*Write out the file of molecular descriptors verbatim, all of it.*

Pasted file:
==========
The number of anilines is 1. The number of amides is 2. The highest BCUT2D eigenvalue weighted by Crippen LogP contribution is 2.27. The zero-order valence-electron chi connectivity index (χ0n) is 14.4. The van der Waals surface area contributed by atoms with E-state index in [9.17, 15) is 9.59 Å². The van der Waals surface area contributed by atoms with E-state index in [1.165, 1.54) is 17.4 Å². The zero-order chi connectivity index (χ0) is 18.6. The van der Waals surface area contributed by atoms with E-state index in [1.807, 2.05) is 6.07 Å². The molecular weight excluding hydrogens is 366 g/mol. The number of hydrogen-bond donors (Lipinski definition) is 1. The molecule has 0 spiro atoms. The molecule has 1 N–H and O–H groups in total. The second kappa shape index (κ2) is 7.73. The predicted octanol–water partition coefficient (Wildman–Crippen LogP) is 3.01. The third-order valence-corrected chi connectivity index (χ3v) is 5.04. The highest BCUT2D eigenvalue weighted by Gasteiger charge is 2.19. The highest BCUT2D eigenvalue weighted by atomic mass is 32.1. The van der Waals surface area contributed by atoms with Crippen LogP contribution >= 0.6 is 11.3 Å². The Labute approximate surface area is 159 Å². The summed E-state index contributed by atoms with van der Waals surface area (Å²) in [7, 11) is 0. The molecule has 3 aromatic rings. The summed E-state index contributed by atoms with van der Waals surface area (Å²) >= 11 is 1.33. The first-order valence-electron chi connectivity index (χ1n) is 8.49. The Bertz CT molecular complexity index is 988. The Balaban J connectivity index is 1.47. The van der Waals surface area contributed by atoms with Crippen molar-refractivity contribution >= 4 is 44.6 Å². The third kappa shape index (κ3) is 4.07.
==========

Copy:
The number of anilines is 1. The number of amides is 2. The highest BCUT2D eigenvalue weighted by Crippen LogP contribution is 2.27. The zero-order valence-electron chi connectivity index (χ0n) is 14.4. The van der Waals surface area contributed by atoms with E-state index in [9.17, 15) is 9.59 Å². The van der Waals surface area contributed by atoms with E-state index in [1.165, 1.54) is 17.4 Å². The zero-order chi connectivity index (χ0) is 18.6. The van der Waals surface area contributed by atoms with E-state index in [1.807, 2.05) is 6.07 Å². The molecular weight excluding hydrogens is 366 g/mol. The number of hydrogen-bond donors (Lipinski definition) is 1. The molecule has 0 spiro atoms. The molecule has 1 N–H and O–H groups in total. The second kappa shape index (κ2) is 7.73. The predicted octanol–water partition coefficient (Wildman–Crippen LogP) is 3.01. The third-order valence-corrected chi connectivity index (χ3v) is 5.04. The highest BCUT2D eigenvalue weighted by Gasteiger charge is 2.19. The highest BCUT2D eigenvalue weighted by atomic mass is 32.1. The van der Waals surface area contributed by atoms with Crippen LogP contribution >= 0.6 is 11.3 Å². The Labute approximate surface area is 159 Å². The summed E-state index contributed by atoms with van der Waals surface area (Å²) in [7, 11) is 0. The molecule has 3 aromatic rings. The summed E-state index contributed by atoms with van der Waals surface area (Å²) >= 11 is 1.33. The first-order valence-electron chi connectivity index (χ1n) is 8.49. The Bertz CT molecular complexity index is 988. The Balaban J connectivity index is 1.47. The van der Waals surface area contributed by atoms with Crippen molar-refractivity contribution >= 4 is 44.6 Å². The third kappa shape index (κ3) is 4.07.